• lib2016

    IJP,

    The reality is that the GFA as administered by the governments involved, which include the United States government, will lead to Irish reunification within a decade or two. The British need a dominant Unionist middleclass to administer their last colony.

    That middleclass is being replaced here as elsewhere by a much larger middleclass which includes a great many nationalists. Look at the judiciary, look at the Civil Service, look at what’s happening at last even to the security services.

    The publicity is about what happens on a few estates and interfaces. Look behind the publicity to what is actually happening in the surburbs and villages like Crumlin where the owner occupiers live.

    If unionism was about the half-crown rather than the crown, then the victory of nationalism will be about the Euro and the jobs that go with it. The Irish economy is part of the Eurozone and we will follow it.

  • kensei

    “But yet a United Ireland, which does not satisfy Unionists, would be ‘final’?”

    Yes. You can’t unmix paint.

    “Sorry, but someone’s going to end up dissatisfied – and ‘Nationalists’ must leave open the prospect that it may be them. That’s what ‘mutual respect’ is all about.”

    What you are missing, is that we are currently disatisfied.

    “Sorry, I’m not interested in conceptualizing Nationalism. I’m interested in practical realities.”

    And the practical reality si that we practically have JA. Stop, the laughter! It hurts!

    “It is up to you to prove otherwise. When abucs tried, he arrived as a solution that is in fact NI independence. Can you do any better?”

    Joint Authority? The South has no binding power up here at all. The suggestion is just so mental I’m not even going to the list the 5 million things wrong with it. Try looking at the flag above public buidlings.

    “I know. And they’re probably wrong. This should trouble them, but somehow it doesn’t. That’s where tribal politics gets you.”

    Because we don’t think we’re wrong, and therefore not worried? That doesn’t make sense.

    “Yes, but a referendum I know wouldn’t necessarily follow current voting patterns. Everything from social science to anecdotes indicates at least 15% of those currently voting Nationalists would stick to the devil they know – and that says nothing for the huge proportion of ‘nominal Nationalists’ who don’t vote at all.”

    I’d believe 15% when I see it. And there is this asumption that no protestants are Nationalists.

    “Aha, so when Nationalists get what they want, it’s ‘final’, but when Unionists have what they want, it’s not.”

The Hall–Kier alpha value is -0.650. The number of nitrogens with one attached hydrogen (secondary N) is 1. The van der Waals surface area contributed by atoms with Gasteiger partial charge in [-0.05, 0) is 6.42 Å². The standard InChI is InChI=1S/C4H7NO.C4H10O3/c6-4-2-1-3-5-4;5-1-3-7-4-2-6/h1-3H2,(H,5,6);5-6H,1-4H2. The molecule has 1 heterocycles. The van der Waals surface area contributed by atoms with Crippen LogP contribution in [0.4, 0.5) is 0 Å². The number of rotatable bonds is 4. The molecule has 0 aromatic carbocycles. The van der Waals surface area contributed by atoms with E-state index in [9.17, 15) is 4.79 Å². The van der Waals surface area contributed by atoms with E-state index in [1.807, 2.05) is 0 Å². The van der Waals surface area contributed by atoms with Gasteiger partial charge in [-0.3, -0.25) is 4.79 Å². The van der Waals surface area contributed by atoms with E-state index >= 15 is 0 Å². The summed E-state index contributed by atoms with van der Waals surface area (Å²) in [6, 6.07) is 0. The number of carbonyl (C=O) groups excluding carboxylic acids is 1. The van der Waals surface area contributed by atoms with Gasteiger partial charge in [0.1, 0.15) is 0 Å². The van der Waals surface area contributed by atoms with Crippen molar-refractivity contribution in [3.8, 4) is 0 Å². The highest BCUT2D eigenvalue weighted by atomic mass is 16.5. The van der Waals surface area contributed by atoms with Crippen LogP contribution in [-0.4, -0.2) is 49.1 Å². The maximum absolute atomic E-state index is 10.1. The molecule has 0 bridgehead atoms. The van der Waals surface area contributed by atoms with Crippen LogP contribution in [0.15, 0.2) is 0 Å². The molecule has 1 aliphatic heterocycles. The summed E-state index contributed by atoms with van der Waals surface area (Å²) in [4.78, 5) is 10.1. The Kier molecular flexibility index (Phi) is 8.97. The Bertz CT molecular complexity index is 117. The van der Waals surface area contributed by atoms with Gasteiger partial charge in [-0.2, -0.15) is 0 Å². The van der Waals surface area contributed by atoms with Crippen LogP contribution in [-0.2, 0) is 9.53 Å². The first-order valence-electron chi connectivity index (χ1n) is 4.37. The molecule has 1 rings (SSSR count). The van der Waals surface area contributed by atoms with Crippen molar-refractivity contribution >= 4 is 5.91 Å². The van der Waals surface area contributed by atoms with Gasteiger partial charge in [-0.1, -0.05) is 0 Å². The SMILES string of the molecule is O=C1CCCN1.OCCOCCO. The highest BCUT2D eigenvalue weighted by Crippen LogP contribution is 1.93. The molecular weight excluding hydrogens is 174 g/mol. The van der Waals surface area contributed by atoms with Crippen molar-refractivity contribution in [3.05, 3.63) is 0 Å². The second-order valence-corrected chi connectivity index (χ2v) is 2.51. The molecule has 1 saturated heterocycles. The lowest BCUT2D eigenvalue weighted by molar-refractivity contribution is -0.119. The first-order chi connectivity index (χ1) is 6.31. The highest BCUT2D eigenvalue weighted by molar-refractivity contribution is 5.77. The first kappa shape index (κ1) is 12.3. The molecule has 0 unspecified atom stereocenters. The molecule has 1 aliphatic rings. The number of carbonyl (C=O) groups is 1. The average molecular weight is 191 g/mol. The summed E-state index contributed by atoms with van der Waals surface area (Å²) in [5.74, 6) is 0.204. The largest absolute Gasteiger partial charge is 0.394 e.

No, in a practical sense it is almost impossile to reverse.

    “What would happen if Unionists demanded an independent homeland? Would that view have to be ‘respected’? What would give Nationalists the right to oppose them ‘by diktat’?”

    I’d cross bridges when I come to them. I fail to see how the likely two counties that could pass such a resoluton in the event of 50%+1 could be viable.

    “Why??????”

    See the threads on Nationalism reaching out to Unionism. This is year 0. Give it ten years.

    “You can’t name a single one since 1921!!”

    I can’t name all the people that built the pyramids, either.

    “What’s so different about ‘the future’?

    I’d say a fundamental change in direction is required.”

    Question and answer in one go. Congratulaons.

    “Rubbish.

    You have a vote, you have the potential for a functioning Assembly with legislative powers over internal issues, cross-border bodies to deal with all-island issues, and by adopting the method I advocate you may even be able to win people around to the case for all-island independence.”

    Tinkering around the edges. The Union is run and will continue to be run for SE England. I want atx powers, I want defense powers, I want proper control over healthcarse, I wnat all the things I don’t have now.

    “That’s as much control as anyone else has.”

    Except, you know, independent states.

    “It really would help if you replied to what I wrote rather than trying to pigeon-hole me tribally.”

    It’s called reading between the lines.

    “I suggested that all the evidence showed that Nationalist party politics has not delivered a single recruit to the cause for an all-island state,”